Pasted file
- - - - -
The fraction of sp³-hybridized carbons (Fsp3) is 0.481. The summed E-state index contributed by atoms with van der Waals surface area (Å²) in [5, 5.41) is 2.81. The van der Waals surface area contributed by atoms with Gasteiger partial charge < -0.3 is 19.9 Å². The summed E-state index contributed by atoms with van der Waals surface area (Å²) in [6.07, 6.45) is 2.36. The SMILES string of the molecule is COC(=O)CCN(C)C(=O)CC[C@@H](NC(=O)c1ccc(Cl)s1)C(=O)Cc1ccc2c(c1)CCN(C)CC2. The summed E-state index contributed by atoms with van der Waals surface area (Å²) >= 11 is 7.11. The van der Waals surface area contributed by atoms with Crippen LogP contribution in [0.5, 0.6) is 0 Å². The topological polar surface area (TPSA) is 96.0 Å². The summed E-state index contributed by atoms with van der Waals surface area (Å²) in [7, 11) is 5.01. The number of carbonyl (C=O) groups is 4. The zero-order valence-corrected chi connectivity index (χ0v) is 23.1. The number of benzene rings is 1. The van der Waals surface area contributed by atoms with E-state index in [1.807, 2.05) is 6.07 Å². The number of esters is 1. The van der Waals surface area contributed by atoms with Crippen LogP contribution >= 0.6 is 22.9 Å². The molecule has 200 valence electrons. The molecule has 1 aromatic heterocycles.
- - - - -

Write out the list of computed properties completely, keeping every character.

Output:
The fraction of sp³-hybridized carbons (Fsp3) is 0.481. The summed E-state index contributed by atoms with van der Waals surface area (Å²) in [5, 5.41) is 2.81. The van der Waals surface area contributed by atoms with Gasteiger partial charge < -0.3 is 19.9 Å². The summed E-state index contributed by atoms with van der Waals surface area (Å²) in [6.07, 6.45) is 2.36. The SMILES string of the molecule is COC(=O)CCN(C)C(=O)CC[C@@H](NC(=O)c1ccc(Cl)s1)C(=O)Cc1ccc2c(c1)CCN(C)CC2. The summed E-state index contributed by atoms with van der Waals surface area (Å²) >= 11 is 7.11. The van der Waals surface area contributed by atoms with Crippen LogP contribution in [0.5, 0.6) is 0 Å². The topological polar surface area (TPSA) is 96.0 Å². The summed E-state index contributed by atoms with van der Waals surface area (Å²) in [7, 11) is 5.01. The number of carbonyl (C=O) groups is 4. The zero-order valence-corrected chi connectivity index (χ0v) is 23.1. The number of benzene rings is 1. The van der Waals surface area contributed by atoms with E-state index in [1.807, 2.05) is 6.07 Å². The number of esters is 1. The van der Waals surface area contributed by atoms with Crippen LogP contribution >= 0.6 is 22.9 Å². The molecule has 200 valence electrons. The molecule has 1 aromatic heterocycles.